meibglandNow that you understand what causes a pimple, you should also know that those sebaceous glands found on your skin are also found in your eyelid and are slightly modified to secrete oils for the eye’s surface.  Each eyelid contains 20-40 of these glands and have a very specialized function.  These glands are called meibomian glands and react the same way the pores on your skin react to debris, dirt, bacteria and general trauma.  What’s different about this area of the body however is that your eyelid is constantly moving and wiping away environmental debris from the ocular surface.  If you are a contact lens wearer, then it is also rubbing the plastic of the contact as well causing friction on the inner eyelid.  Considering what we know about trauma and what it does to our glands, imagine that this microtrauma happens every time you blink, every time you apply make up, every time you wear a contact lens and every time your eye is exposed to environmental debris.  That is pretty much every minute of every day!   The average human blinks seven to ten thousand times a day and for those people that have a heightened inflammatory response are more susceptible to the meibomian glands becoming obstructed which can lead to an eyelid pimple otherwise known as a stye.  These styes can get very large if untreated and become chalazion or an eyelid cyst which can in some cases require surgery.  Interestingly, a stye only happens when the blockage has gotten large enough to become visible to the human eye.  The blockage usually starts long before it becomes visible externally.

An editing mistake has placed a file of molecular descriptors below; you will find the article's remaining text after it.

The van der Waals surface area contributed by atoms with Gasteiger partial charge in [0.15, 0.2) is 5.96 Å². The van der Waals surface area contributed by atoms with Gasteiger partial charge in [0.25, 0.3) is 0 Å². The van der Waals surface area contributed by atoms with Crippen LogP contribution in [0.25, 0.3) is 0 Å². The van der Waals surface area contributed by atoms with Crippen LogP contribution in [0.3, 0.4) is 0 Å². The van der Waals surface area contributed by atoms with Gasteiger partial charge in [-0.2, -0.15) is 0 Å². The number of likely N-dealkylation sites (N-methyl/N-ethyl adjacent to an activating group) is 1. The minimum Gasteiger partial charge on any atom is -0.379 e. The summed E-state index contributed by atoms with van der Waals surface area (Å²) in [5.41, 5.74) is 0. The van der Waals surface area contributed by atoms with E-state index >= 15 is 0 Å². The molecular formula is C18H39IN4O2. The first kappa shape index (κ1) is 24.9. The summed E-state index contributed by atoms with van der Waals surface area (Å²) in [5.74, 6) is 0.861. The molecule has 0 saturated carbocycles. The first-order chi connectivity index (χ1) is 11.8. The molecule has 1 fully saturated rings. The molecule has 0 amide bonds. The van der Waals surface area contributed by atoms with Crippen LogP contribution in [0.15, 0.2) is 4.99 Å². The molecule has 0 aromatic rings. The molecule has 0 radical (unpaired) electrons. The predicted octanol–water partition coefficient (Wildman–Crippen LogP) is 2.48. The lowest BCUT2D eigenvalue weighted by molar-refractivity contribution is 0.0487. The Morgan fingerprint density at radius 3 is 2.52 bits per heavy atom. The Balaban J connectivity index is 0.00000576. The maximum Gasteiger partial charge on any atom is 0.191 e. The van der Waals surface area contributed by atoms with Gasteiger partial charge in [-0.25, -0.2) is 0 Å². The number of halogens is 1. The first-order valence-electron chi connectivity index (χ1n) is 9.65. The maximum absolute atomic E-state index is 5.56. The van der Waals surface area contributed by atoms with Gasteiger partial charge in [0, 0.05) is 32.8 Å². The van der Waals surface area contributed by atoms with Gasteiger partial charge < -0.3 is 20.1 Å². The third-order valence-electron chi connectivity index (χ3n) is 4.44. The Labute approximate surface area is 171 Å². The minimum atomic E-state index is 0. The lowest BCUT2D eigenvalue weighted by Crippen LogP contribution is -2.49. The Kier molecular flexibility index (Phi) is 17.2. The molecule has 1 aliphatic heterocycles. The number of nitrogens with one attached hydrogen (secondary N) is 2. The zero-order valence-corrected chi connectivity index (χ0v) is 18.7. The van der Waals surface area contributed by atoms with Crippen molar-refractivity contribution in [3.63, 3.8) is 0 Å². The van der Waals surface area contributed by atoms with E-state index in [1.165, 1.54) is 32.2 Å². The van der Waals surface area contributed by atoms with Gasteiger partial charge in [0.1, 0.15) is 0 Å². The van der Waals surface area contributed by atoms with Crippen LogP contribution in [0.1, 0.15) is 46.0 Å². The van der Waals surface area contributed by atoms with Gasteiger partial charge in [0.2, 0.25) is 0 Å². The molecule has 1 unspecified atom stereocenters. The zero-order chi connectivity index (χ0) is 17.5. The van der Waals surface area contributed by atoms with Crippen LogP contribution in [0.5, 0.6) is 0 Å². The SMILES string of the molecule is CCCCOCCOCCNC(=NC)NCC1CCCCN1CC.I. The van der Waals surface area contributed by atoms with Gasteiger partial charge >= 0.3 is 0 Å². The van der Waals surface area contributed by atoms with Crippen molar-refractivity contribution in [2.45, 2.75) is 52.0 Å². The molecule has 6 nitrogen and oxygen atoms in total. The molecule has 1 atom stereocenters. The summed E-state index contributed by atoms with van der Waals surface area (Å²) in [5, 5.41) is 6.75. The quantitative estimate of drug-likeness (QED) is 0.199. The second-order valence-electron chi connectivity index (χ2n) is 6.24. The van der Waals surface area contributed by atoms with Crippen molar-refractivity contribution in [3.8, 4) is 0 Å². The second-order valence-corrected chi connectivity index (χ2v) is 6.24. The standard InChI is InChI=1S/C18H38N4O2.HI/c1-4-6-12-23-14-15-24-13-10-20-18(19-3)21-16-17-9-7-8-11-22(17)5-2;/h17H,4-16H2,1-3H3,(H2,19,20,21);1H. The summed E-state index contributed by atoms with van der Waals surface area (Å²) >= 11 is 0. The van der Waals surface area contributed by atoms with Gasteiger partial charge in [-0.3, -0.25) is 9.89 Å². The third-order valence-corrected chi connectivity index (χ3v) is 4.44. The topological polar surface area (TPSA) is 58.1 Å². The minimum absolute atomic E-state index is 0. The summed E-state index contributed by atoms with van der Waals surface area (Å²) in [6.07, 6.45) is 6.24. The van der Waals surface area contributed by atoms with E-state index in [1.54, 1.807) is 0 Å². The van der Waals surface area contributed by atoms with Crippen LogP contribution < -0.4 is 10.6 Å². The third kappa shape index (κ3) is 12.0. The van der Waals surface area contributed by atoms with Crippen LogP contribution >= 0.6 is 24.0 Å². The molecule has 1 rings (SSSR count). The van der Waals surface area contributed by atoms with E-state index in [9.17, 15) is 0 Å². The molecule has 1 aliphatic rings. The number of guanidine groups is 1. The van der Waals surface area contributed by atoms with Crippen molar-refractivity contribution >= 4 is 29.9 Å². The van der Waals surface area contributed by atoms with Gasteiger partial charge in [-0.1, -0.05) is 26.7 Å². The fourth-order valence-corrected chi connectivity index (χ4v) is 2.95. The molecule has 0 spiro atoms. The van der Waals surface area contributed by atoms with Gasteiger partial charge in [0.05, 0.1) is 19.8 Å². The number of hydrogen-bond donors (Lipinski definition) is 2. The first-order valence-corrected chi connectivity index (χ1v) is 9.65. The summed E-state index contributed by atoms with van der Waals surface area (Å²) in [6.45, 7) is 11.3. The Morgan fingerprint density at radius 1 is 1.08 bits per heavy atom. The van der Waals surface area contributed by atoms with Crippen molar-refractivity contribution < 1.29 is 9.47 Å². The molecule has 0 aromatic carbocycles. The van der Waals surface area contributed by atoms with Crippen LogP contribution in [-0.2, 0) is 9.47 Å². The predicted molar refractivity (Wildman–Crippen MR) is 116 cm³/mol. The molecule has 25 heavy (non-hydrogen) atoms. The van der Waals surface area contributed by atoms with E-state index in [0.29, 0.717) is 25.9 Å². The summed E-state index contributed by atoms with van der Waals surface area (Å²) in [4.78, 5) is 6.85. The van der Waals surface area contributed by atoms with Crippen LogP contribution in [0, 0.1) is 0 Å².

Unfortunately though, these meibomian glands are few and once blocked or inflamed can quickly become dysfunctional and die off. happysad The eyelid surface is uniquely situated close to the eyelash follicles.  Naturally occurring bacteria often accumulate in high numbers in this area due to built up dead skin, makeup and environmental debris.  This surface cannot be cleaned by commercial products with the precision required without causing harm to the eye (cleanser in the eye, removal pads can abrade the cornea, etc.).  Also the inner eyelid tissue known as the wiper is too sensitive to touch or use retail cleaning agents on without causing pain and or damage.  Basically this tissue is never really cleaned and these glands are under constant burden.